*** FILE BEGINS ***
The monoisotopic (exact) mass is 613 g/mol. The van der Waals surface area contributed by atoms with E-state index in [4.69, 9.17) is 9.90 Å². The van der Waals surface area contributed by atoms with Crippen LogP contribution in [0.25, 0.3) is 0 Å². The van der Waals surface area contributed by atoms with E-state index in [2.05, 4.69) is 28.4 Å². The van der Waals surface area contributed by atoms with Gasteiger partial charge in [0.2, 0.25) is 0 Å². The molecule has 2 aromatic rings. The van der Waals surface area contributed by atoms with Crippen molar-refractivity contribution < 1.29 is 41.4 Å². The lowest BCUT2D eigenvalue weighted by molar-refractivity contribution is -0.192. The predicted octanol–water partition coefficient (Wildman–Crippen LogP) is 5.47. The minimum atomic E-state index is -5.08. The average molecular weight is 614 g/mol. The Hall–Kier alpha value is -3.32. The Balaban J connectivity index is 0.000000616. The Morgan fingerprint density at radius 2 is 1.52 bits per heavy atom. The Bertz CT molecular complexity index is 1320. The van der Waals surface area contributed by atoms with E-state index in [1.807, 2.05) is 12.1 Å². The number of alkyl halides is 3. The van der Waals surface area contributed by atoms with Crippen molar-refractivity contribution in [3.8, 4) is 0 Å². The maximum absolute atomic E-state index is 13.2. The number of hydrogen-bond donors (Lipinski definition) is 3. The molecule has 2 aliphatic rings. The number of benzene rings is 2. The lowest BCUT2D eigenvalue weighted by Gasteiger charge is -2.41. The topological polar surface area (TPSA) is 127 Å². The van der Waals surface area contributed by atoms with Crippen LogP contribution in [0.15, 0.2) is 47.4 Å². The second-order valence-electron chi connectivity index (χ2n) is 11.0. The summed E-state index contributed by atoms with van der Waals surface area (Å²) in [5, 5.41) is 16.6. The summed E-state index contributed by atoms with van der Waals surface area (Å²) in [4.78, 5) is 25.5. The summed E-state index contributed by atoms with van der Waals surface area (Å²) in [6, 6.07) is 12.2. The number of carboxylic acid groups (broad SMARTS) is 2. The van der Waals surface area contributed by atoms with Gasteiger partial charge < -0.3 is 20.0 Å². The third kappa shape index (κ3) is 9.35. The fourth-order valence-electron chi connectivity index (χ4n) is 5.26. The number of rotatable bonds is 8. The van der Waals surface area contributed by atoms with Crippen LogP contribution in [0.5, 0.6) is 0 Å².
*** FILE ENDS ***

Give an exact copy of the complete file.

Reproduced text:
The monoisotopic (exact) mass is 613 g/mol. The van der Waals surface area contributed by atoms with E-state index in [4.69, 9.17) is 9.90 Å². The van der Waals surface area contributed by atoms with Crippen LogP contribution in [0.25, 0.3) is 0 Å². The van der Waals surface area contributed by atoms with E-state index in [2.05, 4.69) is 28.4 Å². The van der Waals surface area contributed by atoms with Gasteiger partial charge in [0.2, 0.25) is 0 Å². The molecule has 2 aromatic rings. The van der Waals surface area contributed by atoms with Crippen molar-refractivity contribution < 1.29 is 41.4 Å². The lowest BCUT2D eigenvalue weighted by molar-refractivity contribution is -0.192. The predicted octanol–water partition coefficient (Wildman–Crippen LogP) is 5.47. The minimum atomic E-state index is -5.08. The average molecular weight is 614 g/mol. The Hall–Kier alpha value is -3.32. The Balaban J connectivity index is 0.000000616. The Morgan fingerprint density at radius 2 is 1.52 bits per heavy atom. The Bertz CT molecular complexity index is 1320. The van der Waals surface area contributed by atoms with E-state index in [1.807, 2.05) is 12.1 Å². The number of alkyl halides is 3. The van der Waals surface area contributed by atoms with Crippen molar-refractivity contribution in [3.8, 4) is 0 Å². The maximum absolute atomic E-state index is 13.2. The number of hydrogen-bond donors (Lipinski definition) is 3. The molecule has 2 aliphatic rings. The number of benzene rings is 2. The lowest BCUT2D eigenvalue weighted by Gasteiger charge is -2.41. The topological polar surface area (TPSA) is 127 Å². The van der Waals surface area contributed by atoms with Crippen LogP contribution in [0.15, 0.2) is 47.4 Å². The second-order valence-electron chi connectivity index (χ2n) is 11.0. The summed E-state index contributed by atoms with van der Waals surface area (Å²) in [5, 5.41) is 16.6. The summed E-state index contributed by atoms with van der Waals surface area (Å²) in [4.78, 5) is 25.5. The summed E-state index contributed by atoms with van der Waals surface area (Å²) in [6, 6.07) is 12.2. The number of carboxylic acid groups (broad SMARTS) is 2. The van der Waals surface area contributed by atoms with Gasteiger partial charge < -0.3 is 20.0 Å². The third kappa shape index (κ3) is 9.35. The fourth-order valence-electron chi connectivity index (χ4n) is 5.26. The number of rotatable bonds is 8. The van der Waals surface area contributed by atoms with Crippen LogP contribution in [0.5, 0.6) is 0 Å².